By now, on the anniversary of the Deepwater Horizon oil spill in the Gulf of Mexico, most of us have quit thinking about that disaster. But judging from the photos above, we’re making a mistake.
Less than six months after the spill, the FDA declared seafood from the Gulf safe for consumption, and the agency continues to hold this stance: In January of 2012, the U.S. Food and Drug Administration’s (FDA) deputy commissioner, Michael Taylor, declared that “Gulf seafood is as safe to eat now as it was before the spill.”
On his agency’s blog, Taylor describes how Polycyclic Aromatic Hydrocarbons (PAHs) — a group of potentially cancer-causing chemicals that are found in coal tar, crude oil and even chargrilled or "blackened" food — were measured and used as the safety marker for the FDA’s conclusion. The FDA tested over 10,000 seafood specimens and reported that, “in most cases, no PAHs were found, and, when they were, the PAH levels in the seafood were 100 to 1,000 times below the levels which would raise a health concern.”
So that was that. Right?
Well, no. Not exactly. The Natural Resources Defense Council (NRDC) unleashed a critique of the FDA’s risk assessment, stating that the FDA’s research is based upon outdated science and that the agency’s “safe levels” are especially dangerous for young children and pregnant women or anyone who eats a lot of seafood, allowing 10,000 times too much cancer-causing PAHs contamination in Gulf seafood.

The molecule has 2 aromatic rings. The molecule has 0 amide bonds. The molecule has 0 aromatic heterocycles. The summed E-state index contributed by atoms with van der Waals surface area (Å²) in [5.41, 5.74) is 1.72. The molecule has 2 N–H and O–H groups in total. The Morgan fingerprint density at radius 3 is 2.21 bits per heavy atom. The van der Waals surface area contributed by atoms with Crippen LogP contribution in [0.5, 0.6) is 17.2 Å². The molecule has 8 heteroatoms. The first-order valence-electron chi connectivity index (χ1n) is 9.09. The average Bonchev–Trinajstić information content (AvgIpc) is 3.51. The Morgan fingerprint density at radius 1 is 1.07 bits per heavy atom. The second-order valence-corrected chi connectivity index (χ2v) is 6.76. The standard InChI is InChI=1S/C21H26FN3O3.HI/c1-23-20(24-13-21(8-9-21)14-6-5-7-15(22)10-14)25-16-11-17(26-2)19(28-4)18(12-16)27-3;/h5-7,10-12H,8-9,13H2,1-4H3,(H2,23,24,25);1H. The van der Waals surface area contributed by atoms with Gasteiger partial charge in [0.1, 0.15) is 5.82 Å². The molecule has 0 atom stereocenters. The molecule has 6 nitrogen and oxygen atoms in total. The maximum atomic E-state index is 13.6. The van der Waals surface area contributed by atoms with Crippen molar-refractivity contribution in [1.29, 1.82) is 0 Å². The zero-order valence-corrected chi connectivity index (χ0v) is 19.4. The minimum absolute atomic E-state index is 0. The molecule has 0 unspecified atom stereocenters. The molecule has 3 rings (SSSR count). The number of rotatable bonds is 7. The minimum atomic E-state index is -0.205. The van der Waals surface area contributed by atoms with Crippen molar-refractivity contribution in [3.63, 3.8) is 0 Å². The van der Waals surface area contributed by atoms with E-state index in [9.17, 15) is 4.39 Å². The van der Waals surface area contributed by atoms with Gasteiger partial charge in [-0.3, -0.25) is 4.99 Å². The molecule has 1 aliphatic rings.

These incongruences remain up for debate. Meanwhile, the Surfrider Foundation released a “State of the Beach” oil trend study a few days ago. Granted, Surfrider did not address marine life nor the consumption of seafood in its work — instead focusing on “human health and safety risks for recreational water activities at beaches.” So this blog, admittedly, compares apples to oranges.
Nonetheless, Surfrider collected tar samples (albeit only 71 sample sets) and tested for PAHs, and 90 percent of the tests found PAH concentrations in excess of “Immediately Dangerous to Life or Health” (as defined by the NIOSH/OSHA Occupational Health Guidelines for Chemical Hazards).
Let’s cut to the chase: Surfrider found that Corexit — a product BP used to “disperse” the oil during clean-up efforts — appears to be making it tough for microbes to digest the oil, and it also appears to act as an absorption accelerant on wet skin.
Check out the photos above. On the left are legs that were exposed to the ocean waters; on the right are the same legs under ultraviolet (UV) light. The tar that’s been treated with Corexit creates a “discernible fluorescent signature” when Illuminated with the proper UV light. This tar has permeated into the skin and cannot be washed off.
There is far more to this study (and the others) than this meager summary, and we at Mountainfilm in Telluride are not scientists, but we wonder if the FDA needs a UV light.
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